Amid rising covid rate, Boston won’t move into next reopening phase

Mayor Walsh spoke at a press conference earlier this year. John Wilcox/Mayor's Office photo

Boston’s positive covid-19 test rate has climbed to 3.5 percent this week— an increase from 2.7 percent last week, Mayor Walsh said today, adding that Dorchester’s 02125 and 02121 zip codes are among the worst hit, at 7 percent.

The mayor warned that the increase will likely put the city back in “the red zone” for covid danger— and will prevent Boston from phasing into the next part of the state’s re-opening sequence.

“That is a jump that we have not seen in the city in quite some time,” Walsh said during a press conference at Boston City Hall.

“Overall we’re seeing an increase in covid activity, both in the number of cases and although the positive test rates are still under our thresholds, I am concerned with this increase. We’re continuing to target our responses to our neighborhoods and the city overall, and monitor each neighborhood closely.”

Walsh identified East Boston and parts of Dorchester as areas of greater concern.

“East Boston and the 02121 and the 02125 sections in Dorchester came in over 7 percent, and that remains an area of concern,” Walsh said. “The Dorchester numbers are starting to creep up again and we have to continue to do targeted outreach and testing in both of these neighborhoods.”

Dorchester zip codes 02122 and 02124 also recorded covid rates higher than the citywide average. Neighborhoods that remain under a 3 percent positive test rate include: Roxbury, Jamaica Plain, the South End, West Roxbury, Charlestown, the Back Bay and Fenway.

Yesterday, Massachusetts reported 450 new confirmed cases and 8 deaths, bringing the totals to 129,248 and 9,423, respectively. In Boston yesterday, Walsh said that 46 cases were reported, bringing the city’s total to 17,186. There were no covid-related deaths in Boston yesterday and the total remains at 762.

Walsh said that roughly 1,800 Bostonians were tested per day in the city, according to data trends for the week ending on Sat., September 26, which was down from a daily average of 2,450 people in the previous week.

Walsh said that the testing data reflect a significant decrease in college testing and a slight increase in non-college testing. “Colleges are still doing lots of testing but their move-in testing plans are winding down now,” he said.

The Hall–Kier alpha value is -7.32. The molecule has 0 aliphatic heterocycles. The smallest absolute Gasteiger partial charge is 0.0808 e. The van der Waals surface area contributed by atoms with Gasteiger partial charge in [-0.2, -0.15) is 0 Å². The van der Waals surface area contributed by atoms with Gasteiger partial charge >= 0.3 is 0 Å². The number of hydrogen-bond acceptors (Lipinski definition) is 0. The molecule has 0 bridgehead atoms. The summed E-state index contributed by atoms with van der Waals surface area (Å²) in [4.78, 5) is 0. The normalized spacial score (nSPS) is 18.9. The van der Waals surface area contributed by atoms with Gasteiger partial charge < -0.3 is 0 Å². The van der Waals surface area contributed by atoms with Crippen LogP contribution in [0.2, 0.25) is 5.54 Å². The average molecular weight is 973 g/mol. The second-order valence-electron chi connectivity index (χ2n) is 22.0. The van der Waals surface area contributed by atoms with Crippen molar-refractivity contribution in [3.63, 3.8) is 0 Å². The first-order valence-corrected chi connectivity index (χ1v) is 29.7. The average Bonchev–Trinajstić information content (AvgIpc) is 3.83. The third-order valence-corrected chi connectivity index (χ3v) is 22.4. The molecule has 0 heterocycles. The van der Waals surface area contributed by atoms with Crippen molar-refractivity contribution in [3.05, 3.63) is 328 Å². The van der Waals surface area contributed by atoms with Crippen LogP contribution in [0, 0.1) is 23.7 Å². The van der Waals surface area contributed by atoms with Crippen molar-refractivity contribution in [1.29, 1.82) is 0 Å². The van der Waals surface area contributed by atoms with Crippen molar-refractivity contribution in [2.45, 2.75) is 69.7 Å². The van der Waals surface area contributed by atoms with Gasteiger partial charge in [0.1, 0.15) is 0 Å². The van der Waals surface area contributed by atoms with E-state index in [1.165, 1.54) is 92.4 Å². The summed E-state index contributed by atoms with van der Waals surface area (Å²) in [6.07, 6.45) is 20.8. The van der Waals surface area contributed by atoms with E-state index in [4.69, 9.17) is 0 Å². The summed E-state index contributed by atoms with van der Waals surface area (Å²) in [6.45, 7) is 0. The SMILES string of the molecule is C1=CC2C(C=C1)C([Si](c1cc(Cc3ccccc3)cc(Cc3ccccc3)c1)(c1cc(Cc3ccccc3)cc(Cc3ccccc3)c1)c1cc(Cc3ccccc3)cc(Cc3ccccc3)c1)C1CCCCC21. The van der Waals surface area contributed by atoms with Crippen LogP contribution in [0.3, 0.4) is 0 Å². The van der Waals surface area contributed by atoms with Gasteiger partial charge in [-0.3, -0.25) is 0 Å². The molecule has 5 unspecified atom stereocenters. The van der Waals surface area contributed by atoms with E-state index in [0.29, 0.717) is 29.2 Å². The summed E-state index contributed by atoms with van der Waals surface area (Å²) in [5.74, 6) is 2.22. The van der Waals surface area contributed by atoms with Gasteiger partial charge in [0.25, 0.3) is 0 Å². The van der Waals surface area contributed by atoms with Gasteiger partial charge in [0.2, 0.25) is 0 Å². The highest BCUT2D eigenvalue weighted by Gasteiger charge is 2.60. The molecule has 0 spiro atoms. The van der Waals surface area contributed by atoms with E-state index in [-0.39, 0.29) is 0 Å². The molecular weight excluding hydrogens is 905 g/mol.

Walsh added that daily emergency room visits made by patients with covid-like symptoms has decreased from 16.6 visits per day to 16 visits per day.

“There is a positive dataset there, that we want to see continue to decrease. It does remain somewhat higher than what we were seeing a few weeks ago but it’s below our threshold of major concern,” he said.

The city’s mobile testing team will remain located on Geneva Avenue in Dorchester’s Grove Hall until October 10. The mayor said he is “encouraging anyone and everyone to go get tested at our testing center at Geneva Ave. or in the testing sites in our Community Health Centers across Boston.”

Walsh said that in terms of the state metrics: “We expect to be in the red zone very soon. And it’s likely going to happen this evening. That means we’ve been seeing 8 cases per day per 100,000 population. In Boston we look at a wider range of metrics, including the positive rates and hospital data. I can confirm today that we will not be moving forward into step 2 of phase 3.”

That means that the city will now allow indoor performance venues to open and will not increase capacity at outdoor venues, which will remain at 25 percent with a maximum of 50 people. Certain activities will remain closed, including trampoline parks, roller rinks, laser tag businesses, fitting rooms at retail stores. Gyms, museums, and libraries will remain at 40 percent capacity.

“The reason why we’re taking this cautious approach to reopening is our attention to data and the commitment to keeping the people of Boston safe,” said Walsh.

“Anyone who’s upset with me and us for not doing this, think about some of the decisions you might be making going to a party. The reason why we’re doing this is because we're seeing our numbers go up here in the city. We want to make sure that we stop that increase before it comes to a point where we have to shut the entire city down again.”

State changes in phase 2, step 1 that the city is accepting will go into effect on October 5, which means food courts may open with appropriate distancing and capacity limits, movie theatres can increase from a maximum capacity of 25 to 50 percent with a limit of 250 people. Indoor gatherings limits in Boston will stay at 25 people, and outdoor at 50.

Walsh said that roughly half of the cases the city has recorded in the last two weeks are in Boston’s Latinx communities, and among people that are under the age of 29.

“In that age group you can still get very sick. We are asking you to be careful because you are going to expose vulnerable people. We’re asking young people to take all the precautions that everyone else is taking. You are not immune to the virus,” said Walsh.

“In particular we’re asking you not to hold house parties indoors or outdoors. We’ve seen an increase in house parties across the cities of Boston. The noise level is inconsiderate, but the larger concern is potential viral spread.”

The mayor urged residents to call the city’s party line or 911 for any concerns about parties and large gatherings in their communities.

“This is a serious pandemic, even if you’re 21 or 19. Yes, the numbers say you’ll probably be ok if you get sick but what the numbers don’t say is that your parent will be okay, that your grandparents will be okay, that the elderly neighbor next door won’t be okay, or that the woman in the grocery store that you cough on will be okay,” Walsh said, with a touch of anger in his voice. “So, we’re asking people to act responsibly.”